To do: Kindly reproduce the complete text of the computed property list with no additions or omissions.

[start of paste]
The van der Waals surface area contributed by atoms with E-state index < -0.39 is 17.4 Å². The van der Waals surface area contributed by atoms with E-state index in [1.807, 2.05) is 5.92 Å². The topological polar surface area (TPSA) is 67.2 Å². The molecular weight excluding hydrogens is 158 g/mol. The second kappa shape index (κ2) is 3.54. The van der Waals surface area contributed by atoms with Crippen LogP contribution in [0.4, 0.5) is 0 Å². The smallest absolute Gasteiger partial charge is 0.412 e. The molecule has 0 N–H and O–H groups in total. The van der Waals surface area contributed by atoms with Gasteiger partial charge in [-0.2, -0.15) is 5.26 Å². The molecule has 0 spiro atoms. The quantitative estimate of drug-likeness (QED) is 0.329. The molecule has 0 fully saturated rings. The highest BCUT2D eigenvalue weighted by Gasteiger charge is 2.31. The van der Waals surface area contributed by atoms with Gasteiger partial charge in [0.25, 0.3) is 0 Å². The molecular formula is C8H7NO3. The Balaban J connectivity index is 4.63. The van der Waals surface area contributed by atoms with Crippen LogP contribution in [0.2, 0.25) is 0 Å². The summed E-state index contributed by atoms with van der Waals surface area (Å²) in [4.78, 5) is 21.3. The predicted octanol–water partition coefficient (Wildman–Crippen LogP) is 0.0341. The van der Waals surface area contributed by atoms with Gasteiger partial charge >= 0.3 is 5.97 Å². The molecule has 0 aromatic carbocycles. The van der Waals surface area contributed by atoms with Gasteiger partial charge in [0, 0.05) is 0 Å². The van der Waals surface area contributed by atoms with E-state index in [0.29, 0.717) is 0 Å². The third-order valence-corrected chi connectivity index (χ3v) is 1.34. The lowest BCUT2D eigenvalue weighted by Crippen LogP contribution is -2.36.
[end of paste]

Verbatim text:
The van der Waals surface area contributed by atoms with E-state index < -0.39 is 17.4 Å². The van der Waals surface area contributed by atoms with E-state index in [1.807, 2.05) is 5.92 Å². The topological polar surface area (TPSA) is 67.2 Å². The molecular weight excluding hydrogens is 158 g/mol. The second kappa shape index (κ2) is 3.54. The van der Waals surface area contributed by atoms with Crippen LogP contribution in [0.4, 0.5) is 0 Å². The smallest absolute Gasteiger partial charge is 0.412 e. The molecule has 0 N–H and O–H groups in total. The van der Waals surface area contributed by atoms with Gasteiger partial charge in [-0.2, -0.15) is 5.26 Å². The molecule has 0 spiro atoms. The quantitative estimate of drug-likeness (QED) is 0.329. The molecule has 0 fully saturated rings. The highest BCUT2D eigenvalue weighted by Gasteiger charge is 2.31. The van der Waals surface area contributed by atoms with Gasteiger partial charge in [0.25, 0.3) is 0 Å². The molecular formula is C8H7NO3. The Balaban J connectivity index is 4.63. The van der Waals surface area contributed by atoms with Crippen LogP contribution in [0.2, 0.25) is 0 Å². The summed E-state index contributed by atoms with van der Waals surface area (Å²) in [4.78, 5) is 21.3. The predicted octanol–water partition coefficient (Wildman–Crippen LogP) is 0.0341. The van der Waals surface area contributed by atoms with Gasteiger partial charge >= 0.3 is 5.97 Å². The molecule has 0 aromatic carbocycles. The van der Waals surface area contributed by atoms with Gasteiger partial charge in [0, 0.05) is 0 Å². The van der Waals surface area contributed by atoms with E-state index in [0.29, 0.717) is 0 Å². The third-order valence-corrected chi connectivity index (χ3v) is 1.34. The lowest BCUT2D eigenvalue weighted by Crippen LogP contribution is -2.36.